Paper page advertisement cut of out the supplement to The Argus, 7 October 1950. The Advertisement is on the back of page 31, and depicts a woman pouring hot water into a cup and a bottle of Bushells essence of coffee and chicory.

Bushells was founded in Brisbane in 1883 as a tea shop by Alfred Bushell and soon proved to be popular. Alfred's sons, Philip and Walter joined and helped expand the business in 1899 and Bushell and Co moved into George St, Sydney, by then supplying tea across Australia. During the Great Depression of the1930s, chicory became a popular coffee substitute and additive and Bushells began making coffee and chicory essence. Coffee and chicory essence is still used in the present day to make cakes and iced coffees.

Physical Description

Paper page advertisement cut of out the supplement to The Argus. The advertisement has a yellow background and a woman with blond hair, green earrings, lipstick and a white and black spotted blouse pouring hot water into a cup with a shiny metal kettle. She is stirring the water to mix it with the coffee and chicory essence in a white cup and saucer. To the left of her is an image of the product - a bottle of Bushells essence of coffee and chicory in brown and te label in blue, white and red. Page 31 contains text in four sections on Shipping: the atlantic record; the Weather Story Flying Hazards - Thunderstorms; General Knowledge The Australian Whaling Industry and Travel History was made in 12 seconds - the last being a small article about the Wright Brothers air machine.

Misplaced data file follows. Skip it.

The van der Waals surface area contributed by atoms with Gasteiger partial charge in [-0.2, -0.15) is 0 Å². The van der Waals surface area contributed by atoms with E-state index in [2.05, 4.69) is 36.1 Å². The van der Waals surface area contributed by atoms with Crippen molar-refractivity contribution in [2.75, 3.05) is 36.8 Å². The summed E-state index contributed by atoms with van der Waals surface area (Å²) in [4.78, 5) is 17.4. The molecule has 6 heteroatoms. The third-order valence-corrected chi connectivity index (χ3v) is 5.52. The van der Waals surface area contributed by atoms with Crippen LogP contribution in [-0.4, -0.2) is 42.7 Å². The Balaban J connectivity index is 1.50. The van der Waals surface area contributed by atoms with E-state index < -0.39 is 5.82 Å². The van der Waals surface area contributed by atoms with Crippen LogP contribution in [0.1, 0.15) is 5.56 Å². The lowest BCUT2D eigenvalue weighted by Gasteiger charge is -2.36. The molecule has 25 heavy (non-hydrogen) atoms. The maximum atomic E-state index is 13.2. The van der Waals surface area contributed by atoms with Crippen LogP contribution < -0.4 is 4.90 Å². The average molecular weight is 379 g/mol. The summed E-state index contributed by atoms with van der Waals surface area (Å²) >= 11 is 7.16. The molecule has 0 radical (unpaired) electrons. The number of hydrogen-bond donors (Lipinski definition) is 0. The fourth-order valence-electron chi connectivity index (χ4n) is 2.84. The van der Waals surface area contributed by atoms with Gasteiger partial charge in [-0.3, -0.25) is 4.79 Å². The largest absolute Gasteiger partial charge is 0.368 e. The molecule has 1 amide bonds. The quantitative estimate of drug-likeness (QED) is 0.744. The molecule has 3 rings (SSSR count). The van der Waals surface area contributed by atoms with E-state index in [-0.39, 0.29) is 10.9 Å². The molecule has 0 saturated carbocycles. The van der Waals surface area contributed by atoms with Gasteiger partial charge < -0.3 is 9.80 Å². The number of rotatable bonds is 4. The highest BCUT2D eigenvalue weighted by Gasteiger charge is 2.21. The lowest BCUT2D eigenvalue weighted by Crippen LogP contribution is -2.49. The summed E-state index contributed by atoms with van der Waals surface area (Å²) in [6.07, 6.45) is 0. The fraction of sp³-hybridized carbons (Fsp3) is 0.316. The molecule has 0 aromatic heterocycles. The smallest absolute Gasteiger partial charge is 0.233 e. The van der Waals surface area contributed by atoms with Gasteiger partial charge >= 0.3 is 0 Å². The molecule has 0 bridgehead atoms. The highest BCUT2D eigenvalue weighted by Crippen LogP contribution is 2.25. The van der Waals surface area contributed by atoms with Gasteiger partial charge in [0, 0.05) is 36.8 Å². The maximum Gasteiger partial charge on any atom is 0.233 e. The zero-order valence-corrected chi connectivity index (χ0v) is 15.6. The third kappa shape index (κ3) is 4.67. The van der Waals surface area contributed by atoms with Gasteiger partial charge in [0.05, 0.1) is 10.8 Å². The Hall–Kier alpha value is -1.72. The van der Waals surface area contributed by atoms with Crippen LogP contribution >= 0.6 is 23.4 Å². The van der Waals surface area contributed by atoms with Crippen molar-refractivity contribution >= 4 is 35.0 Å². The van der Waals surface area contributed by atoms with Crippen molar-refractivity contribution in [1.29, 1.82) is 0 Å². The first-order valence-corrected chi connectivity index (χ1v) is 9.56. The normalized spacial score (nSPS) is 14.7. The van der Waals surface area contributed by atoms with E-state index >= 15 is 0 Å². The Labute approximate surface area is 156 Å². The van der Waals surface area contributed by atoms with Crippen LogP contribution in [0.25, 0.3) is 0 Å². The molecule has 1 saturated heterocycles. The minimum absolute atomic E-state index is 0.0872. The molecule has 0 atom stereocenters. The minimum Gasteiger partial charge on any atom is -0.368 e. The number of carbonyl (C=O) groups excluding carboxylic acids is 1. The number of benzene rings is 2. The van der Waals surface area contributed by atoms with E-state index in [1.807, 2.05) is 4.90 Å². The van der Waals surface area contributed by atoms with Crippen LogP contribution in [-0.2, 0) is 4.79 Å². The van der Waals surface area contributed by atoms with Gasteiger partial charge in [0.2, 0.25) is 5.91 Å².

The significance of the Bushells Coffee and Chicory Essence advertisement is in the use of an image of a Turkish man as a trademark to market the product to an Australian audience in the 1950s. This imagery is a continuation of this practice by Bushells and other makers of coffee and chicory essence since the 1930s. During the 1930s to the 1950s Bushells used both a Turkish man with a Fez and a Turkish man wearing a head cloth to advertise their coffee and chicory essence; however, since the 1960s they have exclusively used the Turkish man wearing a fez.

Other brands of coffee and chicory essence also used Turkish imagery in the 1940s to 50s and they include Turban and Pasha brands. By using romanticized oriental stereotypes of Turkey and Turkish men these companies hoped to provide their coffee substitute products with authenticity. Bushells has continued this use up to the present day.

Chicory (Cichorium intybus) is a perennial herb native to Europe, especially the Mediterranean. Its roots can be baked, ground and turned into a coffee substitute. In poor regions and during the Great Depression of the 1930s chicory became popular as a coffee substitute and continues to be used as an additive and substitute in many coffee products not only in the Mediterranean but also in India, southeast Asia, parts of the American south.

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